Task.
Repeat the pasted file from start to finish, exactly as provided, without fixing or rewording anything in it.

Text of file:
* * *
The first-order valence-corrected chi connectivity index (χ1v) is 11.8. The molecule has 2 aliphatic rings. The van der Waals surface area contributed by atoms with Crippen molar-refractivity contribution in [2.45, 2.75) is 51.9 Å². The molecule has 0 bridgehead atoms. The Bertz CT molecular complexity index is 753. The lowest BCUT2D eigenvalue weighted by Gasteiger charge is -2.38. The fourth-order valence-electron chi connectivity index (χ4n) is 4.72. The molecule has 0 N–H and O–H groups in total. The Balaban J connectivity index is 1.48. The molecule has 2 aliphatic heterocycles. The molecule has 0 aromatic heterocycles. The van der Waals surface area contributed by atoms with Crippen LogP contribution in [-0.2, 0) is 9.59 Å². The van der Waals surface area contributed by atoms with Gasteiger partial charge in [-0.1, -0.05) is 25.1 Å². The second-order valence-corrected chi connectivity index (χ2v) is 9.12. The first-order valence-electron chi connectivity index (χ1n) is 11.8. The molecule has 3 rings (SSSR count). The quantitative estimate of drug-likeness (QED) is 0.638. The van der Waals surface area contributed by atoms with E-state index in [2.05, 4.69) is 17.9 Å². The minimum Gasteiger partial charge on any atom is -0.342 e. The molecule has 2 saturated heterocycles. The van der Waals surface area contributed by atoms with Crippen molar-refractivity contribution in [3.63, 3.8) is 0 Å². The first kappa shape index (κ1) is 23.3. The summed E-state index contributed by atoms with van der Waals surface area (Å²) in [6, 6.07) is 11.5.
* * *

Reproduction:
The first-order valence-corrected chi connectivity index (χ1v) is 11.8. The molecule has 2 aliphatic rings. The van der Waals surface area contributed by atoms with Crippen molar-refractivity contribution in [2.45, 2.75) is 51.9 Å². The molecule has 0 bridgehead atoms. The Bertz CT molecular complexity index is 753. The lowest BCUT2D eigenvalue weighted by Gasteiger charge is -2.38. The fourth-order valence-electron chi connectivity index (χ4n) is 4.72. The molecule has 0 N–H and O–H groups in total. The Balaban J connectivity index is 1.48. The molecule has 2 aliphatic heterocycles. The molecule has 0 aromatic heterocycles. The van der Waals surface area contributed by atoms with Crippen LogP contribution in [-0.2, 0) is 9.59 Å². The van der Waals surface area contributed by atoms with Gasteiger partial charge in [-0.1, -0.05) is 25.1 Å². The second-order valence-corrected chi connectivity index (χ2v) is 9.12. The first-order valence-electron chi connectivity index (χ1n) is 11.8. The molecule has 3 rings (SSSR count). The quantitative estimate of drug-likeness (QED) is 0.638. The van der Waals surface area contributed by atoms with E-state index in [2.05, 4.69) is 17.9 Å². The minimum Gasteiger partial charge on any atom is -0.342 e. The molecule has 2 saturated heterocycles. The van der Waals surface area contributed by atoms with Crippen molar-refractivity contribution in [3.63, 3.8) is 0 Å². The first kappa shape index (κ1) is 23.3. The summed E-state index contributed by atoms with van der Waals surface area (Å²) in [6, 6.07) is 11.5.